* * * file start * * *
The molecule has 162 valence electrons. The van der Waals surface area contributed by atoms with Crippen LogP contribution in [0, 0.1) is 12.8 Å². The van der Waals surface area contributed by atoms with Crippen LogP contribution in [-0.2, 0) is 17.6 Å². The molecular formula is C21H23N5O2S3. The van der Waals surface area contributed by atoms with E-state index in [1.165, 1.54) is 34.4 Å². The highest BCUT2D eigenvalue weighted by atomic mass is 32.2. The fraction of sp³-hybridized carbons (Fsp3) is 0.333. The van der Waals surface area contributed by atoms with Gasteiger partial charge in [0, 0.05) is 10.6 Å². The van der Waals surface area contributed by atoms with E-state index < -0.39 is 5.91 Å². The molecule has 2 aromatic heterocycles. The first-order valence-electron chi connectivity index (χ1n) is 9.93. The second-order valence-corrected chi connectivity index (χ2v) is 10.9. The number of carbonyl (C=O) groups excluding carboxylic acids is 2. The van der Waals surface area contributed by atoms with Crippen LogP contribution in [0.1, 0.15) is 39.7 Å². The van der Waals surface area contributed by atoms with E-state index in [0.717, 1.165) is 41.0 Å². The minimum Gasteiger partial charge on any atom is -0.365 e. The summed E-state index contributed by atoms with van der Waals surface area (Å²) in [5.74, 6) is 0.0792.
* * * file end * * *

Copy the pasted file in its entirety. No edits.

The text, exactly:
The molecule has 162 valence electrons. The van der Waals surface area contributed by atoms with Crippen LogP contribution in [0, 0.1) is 12.8 Å². The van der Waals surface area contributed by atoms with Crippen LogP contribution in [-0.2, 0) is 17.6 Å². The molecular formula is C21H23N5O2S3. The van der Waals surface area contributed by atoms with E-state index in [1.165, 1.54) is 34.4 Å². The highest BCUT2D eigenvalue weighted by atomic mass is 32.2. The fraction of sp³-hybridized carbons (Fsp3) is 0.333. The van der Waals surface area contributed by atoms with Gasteiger partial charge in [0, 0.05) is 10.6 Å². The van der Waals surface area contributed by atoms with E-state index < -0.39 is 5.91 Å². The molecule has 2 aromatic heterocycles. The first-order valence-electron chi connectivity index (χ1n) is 9.93. The second-order valence-corrected chi connectivity index (χ2v) is 10.9. The number of carbonyl (C=O) groups excluding carboxylic acids is 2. The van der Waals surface area contributed by atoms with Crippen LogP contribution in [0.1, 0.15) is 39.7 Å². The van der Waals surface area contributed by atoms with E-state index in [0.717, 1.165) is 41.0 Å². The minimum Gasteiger partial charge on any atom is -0.365 e. The summed E-state index contributed by atoms with van der Waals surface area (Å²) in [5.74, 6) is 0.0792.